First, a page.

But the real question remains – Can the Celtics finish?
Stay tuned now and for the rest of the season.
|Donny Basketball||at 1:49 pm ET|
Doc Rivers has known Don Nelson a long time. When he arrived on the scene in the NBA, Rivers was a point guard on the Atlanta Hawks and Atlanta would have knock down, drag out bouts with Nellie’s Milwaukee Bucks when the Bucks were winning Central Division titles year after year.
This year though, the Warriors are tops in the league in scoring through 10 games, at 111.6 points. Note to Celtics, the Suns and Hawks are second and third and both beat Boston at the Garden.
The flip side of that is they’re allowing 113.7 points a contest, the highest in the league.
“He didn’t start out that way,” Rivers said. “Don’s been coaching a long time. He’s basically taken what he has and uses it and turns it into that.
“In Milwaukee, they might have been the slowest basketball team on Earth to play. They walked the ball up the floor, played slow and used the clock and you were in an 80-point game with them.”
Nelson broke into coaching at the age of 36 in 1976 with the Milwaukee Bucks. He is now 69 and has more wins (1312) than any active coach and is a three-time NBA Coach of the Year. Read the rest of this entry »
|Doc on Belichick call: ‘You don’t get do-overs’||11.17.09 at 3:09 pm ET|
Asked if he had any reaction to uproar over Bill Belichick’s decision to go for it on fourth-and-2 from his own 28, Rivers, an avid NFL fan, replied, “You read your team, and if you like your team, you take risks. That’s what you do.
“But you don’t get do-overs in coaching and that’s the difference. Everything else, you get to sit around and talk about it after the fact. In coaching, you make your decision and you don’t apologize for it.”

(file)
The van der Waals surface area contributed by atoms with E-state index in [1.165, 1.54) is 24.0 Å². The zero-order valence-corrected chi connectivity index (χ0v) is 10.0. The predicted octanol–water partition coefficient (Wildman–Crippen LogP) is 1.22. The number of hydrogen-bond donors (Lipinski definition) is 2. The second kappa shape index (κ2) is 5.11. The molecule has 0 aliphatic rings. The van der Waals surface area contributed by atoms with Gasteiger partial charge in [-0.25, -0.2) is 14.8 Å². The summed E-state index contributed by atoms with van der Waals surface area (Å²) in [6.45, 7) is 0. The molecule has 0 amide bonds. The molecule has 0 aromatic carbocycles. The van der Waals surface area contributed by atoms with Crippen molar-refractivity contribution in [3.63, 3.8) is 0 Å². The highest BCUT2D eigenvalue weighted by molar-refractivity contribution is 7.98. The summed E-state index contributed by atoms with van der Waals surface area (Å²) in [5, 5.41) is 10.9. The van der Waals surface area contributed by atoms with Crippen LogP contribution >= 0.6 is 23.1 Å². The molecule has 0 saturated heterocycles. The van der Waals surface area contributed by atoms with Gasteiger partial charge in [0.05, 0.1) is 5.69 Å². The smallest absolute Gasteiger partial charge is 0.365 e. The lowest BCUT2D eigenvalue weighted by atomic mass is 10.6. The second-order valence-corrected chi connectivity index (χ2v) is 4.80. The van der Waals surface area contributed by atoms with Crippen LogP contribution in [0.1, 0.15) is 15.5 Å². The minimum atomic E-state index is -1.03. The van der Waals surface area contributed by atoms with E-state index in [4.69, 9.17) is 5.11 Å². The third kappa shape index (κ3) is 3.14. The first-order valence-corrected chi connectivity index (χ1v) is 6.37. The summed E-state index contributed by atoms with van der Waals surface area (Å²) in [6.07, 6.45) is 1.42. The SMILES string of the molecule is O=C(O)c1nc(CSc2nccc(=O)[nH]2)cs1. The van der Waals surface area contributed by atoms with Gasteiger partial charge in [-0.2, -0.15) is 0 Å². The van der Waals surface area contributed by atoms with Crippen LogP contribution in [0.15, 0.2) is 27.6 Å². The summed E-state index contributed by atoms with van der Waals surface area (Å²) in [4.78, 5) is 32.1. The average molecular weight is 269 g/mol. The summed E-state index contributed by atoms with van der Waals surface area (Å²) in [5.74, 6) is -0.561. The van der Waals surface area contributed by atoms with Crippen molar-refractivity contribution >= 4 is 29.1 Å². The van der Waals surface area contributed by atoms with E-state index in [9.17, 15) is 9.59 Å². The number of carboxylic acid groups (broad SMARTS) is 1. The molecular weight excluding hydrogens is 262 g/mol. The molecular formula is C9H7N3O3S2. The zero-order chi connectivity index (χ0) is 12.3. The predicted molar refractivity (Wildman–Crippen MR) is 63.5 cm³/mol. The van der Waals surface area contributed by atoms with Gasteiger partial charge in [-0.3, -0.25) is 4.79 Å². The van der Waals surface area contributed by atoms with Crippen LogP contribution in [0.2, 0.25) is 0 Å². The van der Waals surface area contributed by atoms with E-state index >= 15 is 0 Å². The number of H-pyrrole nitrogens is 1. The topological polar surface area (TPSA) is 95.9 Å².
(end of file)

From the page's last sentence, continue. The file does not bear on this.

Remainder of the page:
|Doc: ‘I think No. 6 should be retired’||11.13.09 at 7:57 pm ET|
One thing NOT on his mind is whether the No. 23 should be retired throughout the NBA, as suggested by superstar LeBron James.
“I don’t know if there’s a right answer on that,” Rivers said. “Something I’ve been asked far more than I’d like to be asked, going into a game. He said he was going to wear No. 6. That number should be retired. I don’t know what the right answer to that question is. I think it’s good either way.”
James offered to give up his No. 23 and wear his Olympic No. 6 instead. Then, Rivers had some fun with reporters pregame Friday.
“You know who No. 6 is, right?” Rivers said, referring to Bill Russell.
|Doc on Scott firing: ‘That’s our league’||11.12.09 at 3:23 pm ET|
WALTHAM — When he heard the news on Thursday that Byron Scott had been fired after a 3-6 start in New Orleans, Doc Rivers couldn’t help but think he had seen this script before.
It was November 2003 and the Orlando Magic decided to make a coaching change after a 1-10 start. It was Doc Rivers who was shown the door.
“That’s too bad,” Rivers said following Thursday’s practice. “It’s amazing that you can make a decision that quickly on a guy that was Coach of the Year a year-and-a-half ago. So, that’s our league.
“He matched me, basically. I was , so I lasted [two] longer, unfortunately. It just gave me [two] more losses,” Rivers added with a hearty laugh.
To be completely accurate, this isn’t even the first time this has happened to Scott.
What makes it even more similar is the fact that both Scott and Rivers earned coach of the year honors only to be fired later on.
Rivers was coach of the year in 2000 with Orlando, leading a team that was picked dead last in the Eastern Conference to a near playoff berth. Scott earned his award in 2008, ironically the same season Rivers led his team to 66 wins and the NBA title.
That season, Scott led the Hornets to 56 wins and a berth in the Western Conference semis before bowing out to the Spurs.